Happy Holidays from Slovenia!

Happy Holidays Everyone! I hope that you all had a blast and enjoyed quality time with your family, friends and love ones! Some of you were overwhelmed with snow or rain, but here in Slovenia, the ground was still dry and the grass still green – no snowflake for Christmas, we had a green Merry Christmas!


This year, I’ve decided to send out some handcrafted cards. It’s easy, inspiring and fun to do! All you need is paper, hot glue, some sparkles and your heart!

I think the mailing was a bit slow this year, seems like people didn’t get them yet…


On Christmas Eve, some workers were able to get off work earlier to prepare for the celebrations.

In the afternoon, we baked the traditional Slovenian nut cake Potica, whose fillings is mainly made of walnut, lemon zest with a slightly cinnamon flavor. The house smelled so good after!

After, we decorated the Christmas tree, freshly picked from the forest behind the house. Putting the lights and decorations on always gets me into the Christmas spirit! In Slovenia, figurines representing the birth of Jesus are traditionally put under the tree instead of gifts. Since most gifts were received during Saint-Nicholas Day, there weren’t much left for Christmas.

In the evening, we burnt scent and walked all around the house while saying prayers to bless the house.

Being Catholics, indeed, many Slovenians goes to Church for the Midnight Mass.


On Christmas day, we got invited for lunch in Sevnica, which is in the south-east side of Slovenia. Sadly, no snow yet – therefore we had a green sunny Christmas. The lunch was fantastic – seafood salad entrée, pumpkin soup, steak for main course with potatoes side dish and fried chicken. The dessert was chocolate cake with coffee and cookies.

After such a good meal, we needed a walk to digest a little bit. We took the opportunity to hike around and visited the Ajdovski Gradec, above the village of Vranje. It’s one of the most studied archaeological site in the region, reachable only on foot.

The path up is pretty steep, partially made of wooden stairs, but totally worth the walk. Due to the good weather, the view on top was amazing! I was able to see very very far away and it gave me a good idea of the region’s landscape: like the land is never ending.

Beautiful Vineyard in Sevnica, Slovenia

Beautiful Vineyard in Sevnica, Slovenia

Sevnica is also part of the wine-growing region of Posavje, which explains all the vineyards there.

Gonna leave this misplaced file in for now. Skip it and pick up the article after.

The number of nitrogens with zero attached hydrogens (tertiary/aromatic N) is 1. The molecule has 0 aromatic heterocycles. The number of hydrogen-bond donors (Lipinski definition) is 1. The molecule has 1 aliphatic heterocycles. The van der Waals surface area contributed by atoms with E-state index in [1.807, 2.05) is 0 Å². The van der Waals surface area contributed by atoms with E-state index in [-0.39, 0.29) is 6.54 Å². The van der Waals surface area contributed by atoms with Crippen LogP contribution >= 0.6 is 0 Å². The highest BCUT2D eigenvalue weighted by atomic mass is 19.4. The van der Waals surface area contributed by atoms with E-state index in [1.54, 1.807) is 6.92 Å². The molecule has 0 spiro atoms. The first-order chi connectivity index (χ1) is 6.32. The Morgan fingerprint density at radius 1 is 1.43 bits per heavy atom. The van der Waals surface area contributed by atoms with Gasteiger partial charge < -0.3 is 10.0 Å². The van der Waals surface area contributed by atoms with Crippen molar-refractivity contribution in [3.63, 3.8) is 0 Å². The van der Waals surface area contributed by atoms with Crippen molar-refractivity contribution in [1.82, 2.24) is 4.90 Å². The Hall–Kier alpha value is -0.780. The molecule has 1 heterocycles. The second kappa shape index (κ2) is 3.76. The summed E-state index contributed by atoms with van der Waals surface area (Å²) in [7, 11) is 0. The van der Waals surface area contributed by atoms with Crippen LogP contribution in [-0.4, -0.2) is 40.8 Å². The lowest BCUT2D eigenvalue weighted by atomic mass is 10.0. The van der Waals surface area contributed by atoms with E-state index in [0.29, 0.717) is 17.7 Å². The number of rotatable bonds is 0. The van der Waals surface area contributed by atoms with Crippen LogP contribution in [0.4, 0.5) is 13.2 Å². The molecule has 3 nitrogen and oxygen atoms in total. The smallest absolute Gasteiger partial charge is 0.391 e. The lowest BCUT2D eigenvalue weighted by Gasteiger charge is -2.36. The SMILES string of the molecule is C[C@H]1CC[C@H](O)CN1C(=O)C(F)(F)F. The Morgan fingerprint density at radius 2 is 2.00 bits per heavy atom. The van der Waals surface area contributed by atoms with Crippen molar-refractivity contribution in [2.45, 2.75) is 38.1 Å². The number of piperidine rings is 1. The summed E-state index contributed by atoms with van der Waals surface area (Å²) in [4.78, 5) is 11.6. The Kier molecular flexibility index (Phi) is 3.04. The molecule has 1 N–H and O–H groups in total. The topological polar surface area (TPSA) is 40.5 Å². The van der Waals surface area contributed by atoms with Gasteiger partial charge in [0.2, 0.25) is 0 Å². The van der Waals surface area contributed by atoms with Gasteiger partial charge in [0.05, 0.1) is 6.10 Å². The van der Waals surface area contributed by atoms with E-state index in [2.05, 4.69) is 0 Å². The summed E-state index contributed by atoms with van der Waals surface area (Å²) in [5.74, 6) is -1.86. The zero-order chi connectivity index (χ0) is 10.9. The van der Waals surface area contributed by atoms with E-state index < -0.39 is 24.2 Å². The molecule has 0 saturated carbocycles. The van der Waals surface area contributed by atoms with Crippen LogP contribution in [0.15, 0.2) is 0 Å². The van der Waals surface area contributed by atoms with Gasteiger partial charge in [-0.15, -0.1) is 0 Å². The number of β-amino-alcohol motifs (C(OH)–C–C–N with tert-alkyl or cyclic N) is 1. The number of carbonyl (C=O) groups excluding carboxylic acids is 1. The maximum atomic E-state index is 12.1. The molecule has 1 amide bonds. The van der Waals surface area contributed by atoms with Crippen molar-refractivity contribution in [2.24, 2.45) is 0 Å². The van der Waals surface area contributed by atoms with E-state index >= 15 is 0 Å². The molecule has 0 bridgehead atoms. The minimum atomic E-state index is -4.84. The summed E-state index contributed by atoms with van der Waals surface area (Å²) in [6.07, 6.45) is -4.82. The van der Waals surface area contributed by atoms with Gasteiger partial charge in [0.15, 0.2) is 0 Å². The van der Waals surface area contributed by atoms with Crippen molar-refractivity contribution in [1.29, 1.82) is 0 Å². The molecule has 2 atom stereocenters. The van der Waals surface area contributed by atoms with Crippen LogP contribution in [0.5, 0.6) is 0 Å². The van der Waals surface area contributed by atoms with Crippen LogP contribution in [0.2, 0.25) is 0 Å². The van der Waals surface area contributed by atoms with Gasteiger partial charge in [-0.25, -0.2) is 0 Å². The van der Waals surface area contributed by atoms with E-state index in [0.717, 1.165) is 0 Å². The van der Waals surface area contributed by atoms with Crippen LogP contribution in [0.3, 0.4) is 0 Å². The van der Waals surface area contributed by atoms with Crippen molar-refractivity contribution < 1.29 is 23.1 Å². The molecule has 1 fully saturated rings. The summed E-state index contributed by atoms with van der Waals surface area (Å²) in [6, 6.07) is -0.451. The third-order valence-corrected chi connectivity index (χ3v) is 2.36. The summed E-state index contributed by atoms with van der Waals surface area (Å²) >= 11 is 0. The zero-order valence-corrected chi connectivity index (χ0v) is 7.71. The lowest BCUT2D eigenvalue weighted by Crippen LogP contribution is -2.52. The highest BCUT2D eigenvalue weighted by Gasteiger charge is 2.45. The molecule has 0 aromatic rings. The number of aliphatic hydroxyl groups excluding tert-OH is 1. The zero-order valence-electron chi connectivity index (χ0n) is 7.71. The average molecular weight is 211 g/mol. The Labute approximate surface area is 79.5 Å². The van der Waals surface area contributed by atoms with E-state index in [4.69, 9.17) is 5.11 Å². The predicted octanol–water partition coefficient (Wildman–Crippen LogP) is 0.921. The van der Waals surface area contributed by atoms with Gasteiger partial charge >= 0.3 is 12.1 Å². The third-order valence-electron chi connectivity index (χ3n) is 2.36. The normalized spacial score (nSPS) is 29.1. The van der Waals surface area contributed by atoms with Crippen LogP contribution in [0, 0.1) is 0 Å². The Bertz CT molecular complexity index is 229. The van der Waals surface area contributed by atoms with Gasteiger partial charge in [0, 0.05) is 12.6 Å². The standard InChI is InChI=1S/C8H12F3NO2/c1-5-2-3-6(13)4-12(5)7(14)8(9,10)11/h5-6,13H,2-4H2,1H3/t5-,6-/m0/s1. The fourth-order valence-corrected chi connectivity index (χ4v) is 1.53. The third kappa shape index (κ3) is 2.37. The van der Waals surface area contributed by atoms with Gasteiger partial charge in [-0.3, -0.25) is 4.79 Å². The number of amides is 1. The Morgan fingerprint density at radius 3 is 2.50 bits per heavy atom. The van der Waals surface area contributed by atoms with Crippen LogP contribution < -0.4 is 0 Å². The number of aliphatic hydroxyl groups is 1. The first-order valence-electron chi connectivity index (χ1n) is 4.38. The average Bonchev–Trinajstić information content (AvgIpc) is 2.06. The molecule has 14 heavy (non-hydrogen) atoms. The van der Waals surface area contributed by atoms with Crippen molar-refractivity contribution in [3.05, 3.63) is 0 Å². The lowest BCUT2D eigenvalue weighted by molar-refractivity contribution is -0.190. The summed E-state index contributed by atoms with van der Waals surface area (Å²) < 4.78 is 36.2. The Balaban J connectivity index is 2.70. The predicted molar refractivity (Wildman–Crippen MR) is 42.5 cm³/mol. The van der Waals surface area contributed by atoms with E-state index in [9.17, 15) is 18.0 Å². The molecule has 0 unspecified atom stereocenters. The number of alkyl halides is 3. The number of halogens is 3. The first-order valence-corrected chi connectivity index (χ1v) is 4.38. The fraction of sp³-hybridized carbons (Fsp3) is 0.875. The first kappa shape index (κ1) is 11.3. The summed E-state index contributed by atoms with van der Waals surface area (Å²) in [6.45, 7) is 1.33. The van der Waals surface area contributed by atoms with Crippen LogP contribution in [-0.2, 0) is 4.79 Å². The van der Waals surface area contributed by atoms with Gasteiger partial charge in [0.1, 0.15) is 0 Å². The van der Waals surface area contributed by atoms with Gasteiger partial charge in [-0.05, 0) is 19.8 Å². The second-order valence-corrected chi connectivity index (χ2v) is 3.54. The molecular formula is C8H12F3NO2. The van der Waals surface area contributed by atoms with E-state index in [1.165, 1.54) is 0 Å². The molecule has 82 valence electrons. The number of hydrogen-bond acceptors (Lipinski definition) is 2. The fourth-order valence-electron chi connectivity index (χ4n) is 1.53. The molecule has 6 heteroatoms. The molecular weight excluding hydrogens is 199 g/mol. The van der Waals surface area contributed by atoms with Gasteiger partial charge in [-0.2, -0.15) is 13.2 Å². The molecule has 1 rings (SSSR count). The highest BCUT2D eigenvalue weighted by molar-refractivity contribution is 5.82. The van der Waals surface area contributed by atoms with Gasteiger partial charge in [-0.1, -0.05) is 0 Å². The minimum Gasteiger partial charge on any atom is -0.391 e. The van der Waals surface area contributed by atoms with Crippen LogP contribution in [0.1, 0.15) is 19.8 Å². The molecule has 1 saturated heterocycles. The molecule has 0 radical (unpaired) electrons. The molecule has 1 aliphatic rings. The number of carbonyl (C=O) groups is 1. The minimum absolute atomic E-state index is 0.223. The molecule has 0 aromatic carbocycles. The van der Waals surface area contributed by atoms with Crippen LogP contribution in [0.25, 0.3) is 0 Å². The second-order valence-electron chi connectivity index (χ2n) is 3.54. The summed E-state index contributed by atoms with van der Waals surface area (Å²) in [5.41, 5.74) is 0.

The day after Christmas, December 26th, is not Boxing Day in Slovenia, but the Independence and Unity Day.

In 1990, December 26th, Slovenians had an official referendum, voting for its independence from Yugoslavia.

The Independence and Unity Day is different from the Statehood Day of Slovenia, which is celebrated on June 25th. In 1991, Slovenia proclaimed its independence from Yugoslavia in 1991.


On the next day, we had a decent amount of snow. The land and mountains covered with white layers was such a beautiful views.


On New Year Eve, we went to Old Town Ljubljana for the countdown. There were a lot of people, gathered in the Prešeren Square (Prešernov trg) and the Congress square (Kongresni trg), dancing to the music of the live band, shooting small fireworks and sipping cooked wine.

In the slight cold, we walked around while holding hands and admiring, once again, the Christmas decorations in Ljubljana. We stopped by crowded coffee shop for tea and hot chocolate.

At midnight, individual fireworks were sent into the sky by Slovenians all around the water paths followed by the official fireworks from the Ljubljana Castle – what a wonderful way to start the new year!


I wish you all a lot of fun, adventures and discoveries in the upcoming year!

May you all have the best, including lots of joy, health, peace and love!

Until next post,
Anna.

Saint Nicholas Day is Coming!

The weather is getting colder and snow is falling – winter is coming. For the children, the most awaited celebration of the year is just around the corner.

In Canada, I celebrated Christmas with gift exchanges and family gathering, around December 25th. Here, in Slovenia, Christmas is also celebrated, but Saint Nicholas Day, which is on December 6th, seems to be more popular and traditional celebration.

It does make sense, since Slovenia is mostly Catholic.


The magic takes place the night before Saint Nicholas Day, on December 5th.

Saint Nicholas – Miklavž, and his devils – parkelj, is said to go around the houses and visit the children. Gifts will be given out to the children who have been well-behaving during the year, and for those who haven’t been, the parkelj would leave a rod on their doorsteps, for their parents to use to punish them.

And if they have been very naughty, rumors say that the parkelj would put them in a bag and take them away from their parents… which can be pretty scary for small children.

Some villages keep the festivities authentic by having a small group of people, disguised into Saint Nicholas and his parkelj and actually go visit children. Although, catching a glimpse of them doesn’t seem to be easy (as I haven’t seen them yet), but they are said to be pretty impressive – so it’s worth the hunt!


Happy Holidays Preparations! Have you been a good or naughty child this year?

Until next post,
Anna.